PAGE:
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Vol. 16, Suppl. 1, 2007
Issue release date: August 2007
Section title: Review

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Med Princ Pract 2007;16:10–15
(DOI:10.1159/000104541)

Principles of Pediatric Pain Management during the End-of-Life Period

Friedrichsdorf S.J.a · Collins J.J.b
aPain and Palliative Care Program, Children’s Hospitals and Clinics of Minnesota, Minneapolis, Minn., USA; bPain and Palliative Care Service, Children’s Hospital at Westmead, Sydney, Australia
email Corresponding Author

Stefan J. Friedrichsdorf, MD

Pain and Palliative Care Program, Children’s Hospitals and Clinics of Minnesota

2525 Chicago Avenue South, Minneapolis, MN 55404 (USA)

Tel. +1 612 813 6246, Fax +1 612 813 6358

E-Mail stefan.friedrichsdorf@childrensmn.org

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Abstract

More than 80% of children with a life-limiting condition such as cancer or a neurodegenerative disease suffer from pain during their last week of life. This article reviews the principles of pediatric pain management and addresses characteristics and pitfalls of integrative and pharmacological therapies during the end-of-life period of a child.Providing a good pain management for a dying child is one of the many domains of pediatric palliative care and usually requires a holistic, multidisciplinary approach and the knowledge to apply appropriate analgesic drugs in combination with integrative nondrug therapies.

© 2007 S. Karger AG, Basel


Article / Publication Details

First-Page Preview
Abstract of Review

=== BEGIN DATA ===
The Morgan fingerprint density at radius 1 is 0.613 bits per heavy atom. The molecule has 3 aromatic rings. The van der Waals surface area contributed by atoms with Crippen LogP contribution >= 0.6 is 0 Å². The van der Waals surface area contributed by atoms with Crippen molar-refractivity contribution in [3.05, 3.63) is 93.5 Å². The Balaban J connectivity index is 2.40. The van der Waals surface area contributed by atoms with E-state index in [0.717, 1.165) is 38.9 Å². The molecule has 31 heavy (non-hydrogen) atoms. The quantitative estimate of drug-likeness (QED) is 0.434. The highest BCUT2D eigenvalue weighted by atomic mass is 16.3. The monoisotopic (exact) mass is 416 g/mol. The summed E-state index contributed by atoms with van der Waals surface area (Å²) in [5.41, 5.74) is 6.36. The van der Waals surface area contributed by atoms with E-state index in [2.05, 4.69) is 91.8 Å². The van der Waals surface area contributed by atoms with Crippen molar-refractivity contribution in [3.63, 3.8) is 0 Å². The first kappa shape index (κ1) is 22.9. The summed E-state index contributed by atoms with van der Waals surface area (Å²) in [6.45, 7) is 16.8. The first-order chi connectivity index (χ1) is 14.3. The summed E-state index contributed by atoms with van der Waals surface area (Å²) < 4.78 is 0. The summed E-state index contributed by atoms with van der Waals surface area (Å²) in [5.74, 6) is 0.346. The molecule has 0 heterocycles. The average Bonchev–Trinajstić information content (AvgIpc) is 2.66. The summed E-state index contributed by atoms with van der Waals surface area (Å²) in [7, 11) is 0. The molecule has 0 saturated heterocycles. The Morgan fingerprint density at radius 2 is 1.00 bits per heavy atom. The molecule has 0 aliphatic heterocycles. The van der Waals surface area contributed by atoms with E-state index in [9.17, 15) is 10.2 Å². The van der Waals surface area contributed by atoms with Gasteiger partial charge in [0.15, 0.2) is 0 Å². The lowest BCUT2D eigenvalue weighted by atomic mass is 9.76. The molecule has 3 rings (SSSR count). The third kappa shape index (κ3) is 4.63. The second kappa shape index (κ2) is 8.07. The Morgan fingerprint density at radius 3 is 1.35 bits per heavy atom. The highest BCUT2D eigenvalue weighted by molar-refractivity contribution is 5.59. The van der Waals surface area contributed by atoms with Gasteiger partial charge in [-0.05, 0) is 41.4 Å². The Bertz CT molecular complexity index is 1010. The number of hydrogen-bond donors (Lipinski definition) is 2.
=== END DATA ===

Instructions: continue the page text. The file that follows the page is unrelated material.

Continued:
Received: 6/29/2005
Accepted: 4/2/2006
Published online: 8/17/2007
Issue release date: August 2007

Number of Print Pages: 6
Number of Figures: 2
Number of Tables: 1

ISSN: 1011-7571 (Print)
eISSN: 1423-0151 (Online)

For additional information: http://www.karger.com/MPP


Open Access License / Drug Dosage / Disclaimer

Open Access License: This is an Open Access article licensed under the terms of the Creative Commons Attribution-NonCommercial 3.0 Unported license (CC BY-NC) (www.karger.com/OA-license), applicable to the online version of the article only. Distribution permitted for non-commercial purposes only.
Drug Dosage: The authors and the publisher have exerted every effort to ensure that drug selection and dosage set forth in this text are in accord with current recommendations and practice at the time of publication. However, in view of ongoing research, changes in government regulations, and the constant flow of information relating to drug therapy and drug reactions, the reader is urged to check the package insert for each drug for any changes in indications and dosage and for added warnings and precautions. This is particularly important when the recommended agent is a new and/or infrequently employed drug.
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